10. #10
    Power Poster amma's Avatar
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    I am so sorry to hear about your quilt. I haven't embroidered or used floss in years....I would have thought they would have taken care of this problem by now :? :? I hope that you can get those stains out :(

  11. #11
    Super Member katier825's Avatar
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    If none of the stain removal tips work, would you be able to applique over the affected areas?

  12. #12
    Super Member Shemjo's Avatar
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    Anxiously waiting to hear what success you have with removing the blue dye.

    What it new floss? I am afraid to try embroidering after hearing that? What brand did you use?

  13. #13
    Power Poster Ninnie's Avatar
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    wish I knew what to tell you, hope you find some way to save it!

  14. #14
    Power Poster sandpat's Avatar
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    The only suggestion I had was the color catchers...I sure hope you can save it...just makes you almost sick to your stomach doesn't it?? I'm so sorry it happened to you.

  15. #15
    Power Poster Mousie's Avatar
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    Quote Originally Posted by Shemjo
    Anxiously waiting to hear what success you have with removing the blue dye.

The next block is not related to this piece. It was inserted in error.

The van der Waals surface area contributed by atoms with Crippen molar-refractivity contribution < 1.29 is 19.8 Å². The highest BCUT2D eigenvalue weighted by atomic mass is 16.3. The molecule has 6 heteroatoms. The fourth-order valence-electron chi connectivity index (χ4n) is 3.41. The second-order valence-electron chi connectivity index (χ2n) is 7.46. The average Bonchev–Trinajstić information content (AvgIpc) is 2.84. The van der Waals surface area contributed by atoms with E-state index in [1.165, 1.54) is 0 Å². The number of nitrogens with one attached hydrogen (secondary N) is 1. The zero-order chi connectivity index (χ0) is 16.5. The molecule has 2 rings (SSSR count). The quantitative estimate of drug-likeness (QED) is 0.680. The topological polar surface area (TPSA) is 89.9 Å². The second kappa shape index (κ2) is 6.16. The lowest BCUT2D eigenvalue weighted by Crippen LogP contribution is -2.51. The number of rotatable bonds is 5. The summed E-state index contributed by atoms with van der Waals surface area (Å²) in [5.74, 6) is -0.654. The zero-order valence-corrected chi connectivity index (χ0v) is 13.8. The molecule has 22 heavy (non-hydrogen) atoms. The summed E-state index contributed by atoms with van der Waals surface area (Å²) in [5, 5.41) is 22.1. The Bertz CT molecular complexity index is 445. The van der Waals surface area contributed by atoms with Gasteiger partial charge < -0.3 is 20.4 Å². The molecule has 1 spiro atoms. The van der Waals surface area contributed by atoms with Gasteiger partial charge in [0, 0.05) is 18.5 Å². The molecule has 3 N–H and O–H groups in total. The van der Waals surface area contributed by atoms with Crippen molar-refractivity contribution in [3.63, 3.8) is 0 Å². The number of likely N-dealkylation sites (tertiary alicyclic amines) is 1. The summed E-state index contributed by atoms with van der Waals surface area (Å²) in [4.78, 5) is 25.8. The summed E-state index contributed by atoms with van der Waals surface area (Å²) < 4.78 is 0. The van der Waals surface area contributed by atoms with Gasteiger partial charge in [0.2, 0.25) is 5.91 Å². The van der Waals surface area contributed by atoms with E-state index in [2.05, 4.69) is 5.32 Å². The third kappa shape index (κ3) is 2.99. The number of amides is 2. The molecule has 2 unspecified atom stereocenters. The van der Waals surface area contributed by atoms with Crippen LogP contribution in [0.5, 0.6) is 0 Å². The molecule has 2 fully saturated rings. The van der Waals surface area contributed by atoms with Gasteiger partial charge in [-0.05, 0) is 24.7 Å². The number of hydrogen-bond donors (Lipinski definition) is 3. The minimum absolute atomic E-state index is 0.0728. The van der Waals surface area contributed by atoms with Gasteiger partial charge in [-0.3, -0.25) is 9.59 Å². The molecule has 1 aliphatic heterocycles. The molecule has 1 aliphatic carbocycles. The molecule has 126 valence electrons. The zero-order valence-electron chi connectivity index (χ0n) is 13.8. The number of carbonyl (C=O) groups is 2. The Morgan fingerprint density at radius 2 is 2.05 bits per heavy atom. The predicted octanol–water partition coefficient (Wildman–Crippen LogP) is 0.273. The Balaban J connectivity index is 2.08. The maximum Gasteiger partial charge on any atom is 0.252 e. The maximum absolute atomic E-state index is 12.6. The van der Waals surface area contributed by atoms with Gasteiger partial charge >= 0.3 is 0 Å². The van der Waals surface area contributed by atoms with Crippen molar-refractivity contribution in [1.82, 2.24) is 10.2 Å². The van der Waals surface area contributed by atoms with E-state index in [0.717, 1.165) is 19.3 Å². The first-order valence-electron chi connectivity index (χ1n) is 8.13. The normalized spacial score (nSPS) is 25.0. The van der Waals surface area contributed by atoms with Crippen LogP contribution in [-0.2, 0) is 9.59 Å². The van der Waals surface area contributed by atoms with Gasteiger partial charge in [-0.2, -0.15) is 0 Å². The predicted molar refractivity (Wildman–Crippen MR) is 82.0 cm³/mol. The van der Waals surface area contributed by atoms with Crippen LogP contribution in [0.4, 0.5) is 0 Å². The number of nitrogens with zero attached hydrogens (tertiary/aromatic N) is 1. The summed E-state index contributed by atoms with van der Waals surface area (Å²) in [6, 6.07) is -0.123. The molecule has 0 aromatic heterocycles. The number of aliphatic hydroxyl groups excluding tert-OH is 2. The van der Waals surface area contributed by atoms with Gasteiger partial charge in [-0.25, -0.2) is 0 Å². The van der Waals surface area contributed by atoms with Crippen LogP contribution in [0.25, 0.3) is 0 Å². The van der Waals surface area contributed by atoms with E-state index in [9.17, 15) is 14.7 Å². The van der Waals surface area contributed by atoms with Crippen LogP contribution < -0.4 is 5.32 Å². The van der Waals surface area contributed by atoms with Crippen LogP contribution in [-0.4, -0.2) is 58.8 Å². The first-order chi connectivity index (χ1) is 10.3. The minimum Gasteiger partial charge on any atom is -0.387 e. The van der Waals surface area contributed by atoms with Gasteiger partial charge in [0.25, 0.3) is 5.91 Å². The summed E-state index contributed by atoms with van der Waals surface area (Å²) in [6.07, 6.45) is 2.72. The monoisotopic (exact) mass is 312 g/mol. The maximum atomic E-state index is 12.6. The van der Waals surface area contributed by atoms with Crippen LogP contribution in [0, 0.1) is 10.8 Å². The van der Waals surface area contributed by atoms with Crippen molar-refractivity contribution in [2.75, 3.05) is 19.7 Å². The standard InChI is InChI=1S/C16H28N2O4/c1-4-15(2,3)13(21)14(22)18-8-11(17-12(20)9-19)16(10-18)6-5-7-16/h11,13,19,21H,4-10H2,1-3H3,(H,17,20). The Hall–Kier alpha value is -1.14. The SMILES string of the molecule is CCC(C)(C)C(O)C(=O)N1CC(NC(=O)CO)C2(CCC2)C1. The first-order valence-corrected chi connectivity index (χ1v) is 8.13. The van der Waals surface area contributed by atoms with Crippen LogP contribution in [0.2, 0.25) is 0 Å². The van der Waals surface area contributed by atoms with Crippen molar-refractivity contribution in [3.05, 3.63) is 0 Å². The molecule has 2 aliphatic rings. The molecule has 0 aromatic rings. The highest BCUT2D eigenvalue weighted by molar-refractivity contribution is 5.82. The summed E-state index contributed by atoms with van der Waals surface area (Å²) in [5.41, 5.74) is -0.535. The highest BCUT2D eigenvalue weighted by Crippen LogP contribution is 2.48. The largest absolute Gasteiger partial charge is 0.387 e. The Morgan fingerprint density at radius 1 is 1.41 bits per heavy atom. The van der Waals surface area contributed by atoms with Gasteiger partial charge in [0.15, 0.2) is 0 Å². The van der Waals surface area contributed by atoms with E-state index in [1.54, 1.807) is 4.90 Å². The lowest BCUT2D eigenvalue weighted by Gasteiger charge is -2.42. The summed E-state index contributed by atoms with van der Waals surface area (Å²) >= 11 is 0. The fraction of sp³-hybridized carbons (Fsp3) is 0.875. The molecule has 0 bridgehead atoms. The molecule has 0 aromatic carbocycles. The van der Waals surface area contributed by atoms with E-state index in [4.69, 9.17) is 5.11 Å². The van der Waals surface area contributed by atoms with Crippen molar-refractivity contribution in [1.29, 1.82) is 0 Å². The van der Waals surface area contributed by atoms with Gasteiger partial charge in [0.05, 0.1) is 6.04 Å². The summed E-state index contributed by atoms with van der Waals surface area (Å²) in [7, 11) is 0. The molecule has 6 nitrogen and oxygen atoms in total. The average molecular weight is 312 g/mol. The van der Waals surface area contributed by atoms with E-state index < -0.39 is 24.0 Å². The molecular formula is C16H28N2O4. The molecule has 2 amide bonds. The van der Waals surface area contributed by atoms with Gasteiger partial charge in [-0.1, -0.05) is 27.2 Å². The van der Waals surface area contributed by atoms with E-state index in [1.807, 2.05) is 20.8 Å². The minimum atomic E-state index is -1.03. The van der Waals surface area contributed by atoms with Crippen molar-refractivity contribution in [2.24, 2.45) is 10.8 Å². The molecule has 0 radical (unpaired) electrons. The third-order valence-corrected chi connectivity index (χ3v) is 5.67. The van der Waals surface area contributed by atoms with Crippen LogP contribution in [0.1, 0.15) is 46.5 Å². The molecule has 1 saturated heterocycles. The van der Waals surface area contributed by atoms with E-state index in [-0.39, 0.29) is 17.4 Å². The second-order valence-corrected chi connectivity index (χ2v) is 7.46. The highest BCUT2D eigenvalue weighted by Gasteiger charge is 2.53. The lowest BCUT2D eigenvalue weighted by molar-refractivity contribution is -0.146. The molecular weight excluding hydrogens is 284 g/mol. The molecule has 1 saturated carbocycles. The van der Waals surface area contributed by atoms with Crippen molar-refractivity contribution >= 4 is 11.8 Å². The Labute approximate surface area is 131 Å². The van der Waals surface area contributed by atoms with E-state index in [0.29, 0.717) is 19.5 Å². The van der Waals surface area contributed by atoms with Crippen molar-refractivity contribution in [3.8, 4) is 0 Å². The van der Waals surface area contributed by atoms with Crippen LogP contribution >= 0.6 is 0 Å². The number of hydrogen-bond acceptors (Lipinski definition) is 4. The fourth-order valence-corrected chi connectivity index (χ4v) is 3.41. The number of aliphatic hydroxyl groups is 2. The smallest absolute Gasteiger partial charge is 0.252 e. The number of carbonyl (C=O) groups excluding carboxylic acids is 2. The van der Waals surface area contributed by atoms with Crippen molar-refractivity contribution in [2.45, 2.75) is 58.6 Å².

What it new floss? I am afraid to try embroidering after hearing that? What brand did you use?
    I love to embroider...actually, just getting back into it...but, as much as this is not our favorite part of quilting...it is reccommended that you wet embroidery flosses...rinse in warm water, and roll in paper towels, to see if it bleeds, and press with a warm iron. geesh...how much time would we save, if we could just buy our stuff, hop on and go....

  16. #16
    janedennis's Avatar
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    I havent tried anything yet cause I didnt quilt it yet and the quilt marks will disappear if i try washing it. I am going to look at it tomorrow and see how much time and effort it will take to take the threads out use a clorox pen and see if I can white it out so to speak. It really upset me because it was for my only grandaughter for her birthday and I had spent so much time on it and you all know how it would feel. I know now it wont be done on time. I used brand new DMC from joanns for this project and have 5 quilts made the same way by my mom and wash them all the time and never had them run and she always used DMC. I could understand the fabric bleeding but the thread.

    Thanks everyone for the suggestions and i will definitely try some or all of them i'm sure.

    Jane in Florida

  17. #17
    Moderator littlehud's Avatar
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    That is so sad. My only suggestion would be the color catcher sheets that have been mentioned before. Maybe it was just a bad batch of embroidery floss.

  18. #18
    quiltluvr's Avatar
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    I haven't used it before but others I know have, but how about a toothbrush and Oxyclean?

  19. #19
    janedennis's Avatar
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    After looking again at the quilt if i take out the thread and try to wash the dye out all the little dots for the quilting will come out then I wont know where to quilt so I am going to quilt it as is and then try to remove it with those color catcher sheets. I am too new a quilter to try and remember where to quilt so I really need those dots. I also noticed that some of the dots disappeared so I am wondering if some of the stain is from that and if it is it may wash out. I will just have to suck it up and just finish it and she will some day laugh with me about it I hope.